"The consequence of military involvement in Syria will be dreadful," Pustyntsev told me. "I would urge President Obama to wait for the results of the UN investigation and real proof that Asad had used chemical weapons."

Given these recent events, most Russian opposition leaders have given up hoping that Obama will be able to change much inside Russia. Opposition activist Boris Nemtsov met with Obama in Moscow back in 2009, but this time around he didn't see any point to a meeting with the U.S. president.

"Obama is a Hollywood actor, a weak man with no balls," Nemtsov said, cutting to the point. "Nobody should ever expect him to help Russians seeking civil freedom."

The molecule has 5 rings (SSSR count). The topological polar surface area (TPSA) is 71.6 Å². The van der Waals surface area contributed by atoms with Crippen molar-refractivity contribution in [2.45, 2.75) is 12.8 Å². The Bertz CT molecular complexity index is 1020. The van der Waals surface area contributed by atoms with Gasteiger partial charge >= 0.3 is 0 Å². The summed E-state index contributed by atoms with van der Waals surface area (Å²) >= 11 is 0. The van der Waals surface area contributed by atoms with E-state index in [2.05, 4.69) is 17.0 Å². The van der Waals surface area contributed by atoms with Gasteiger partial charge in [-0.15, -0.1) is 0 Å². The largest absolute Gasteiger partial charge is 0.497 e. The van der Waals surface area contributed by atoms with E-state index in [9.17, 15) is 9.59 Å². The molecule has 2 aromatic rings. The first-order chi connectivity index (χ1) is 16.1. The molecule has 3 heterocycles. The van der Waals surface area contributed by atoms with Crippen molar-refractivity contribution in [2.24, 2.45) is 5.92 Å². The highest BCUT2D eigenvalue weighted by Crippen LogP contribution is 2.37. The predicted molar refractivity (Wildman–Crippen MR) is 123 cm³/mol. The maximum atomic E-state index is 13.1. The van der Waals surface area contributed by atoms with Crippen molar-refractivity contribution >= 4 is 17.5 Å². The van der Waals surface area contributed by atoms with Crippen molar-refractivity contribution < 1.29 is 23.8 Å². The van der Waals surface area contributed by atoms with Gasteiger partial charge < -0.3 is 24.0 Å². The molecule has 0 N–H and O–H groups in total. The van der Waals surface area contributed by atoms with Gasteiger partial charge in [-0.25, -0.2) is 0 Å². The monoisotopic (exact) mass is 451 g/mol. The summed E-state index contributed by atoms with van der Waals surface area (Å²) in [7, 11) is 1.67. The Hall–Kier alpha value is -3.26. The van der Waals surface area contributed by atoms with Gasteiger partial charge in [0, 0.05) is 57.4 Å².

Later on Sept. 4, I spoke to people at a bus station on Nevsky Prospect, the site of that morning's artistic protest. Several women stood there, astonishment on their faces, as long streams of police vehicle and official motorcades carrying summit officials passed by. Two middle-aged ladies admitted to me that they were worried about the tensions caused by the "personal conflict" between Putin and Obama. One of them, a heavyset woman in a pearl necklace, offered her view: "Once again, I'm afraid of nuclear war," she told me. Such worries may be exaggerated, but they say a lot about the changing Russian views of Obama and his country.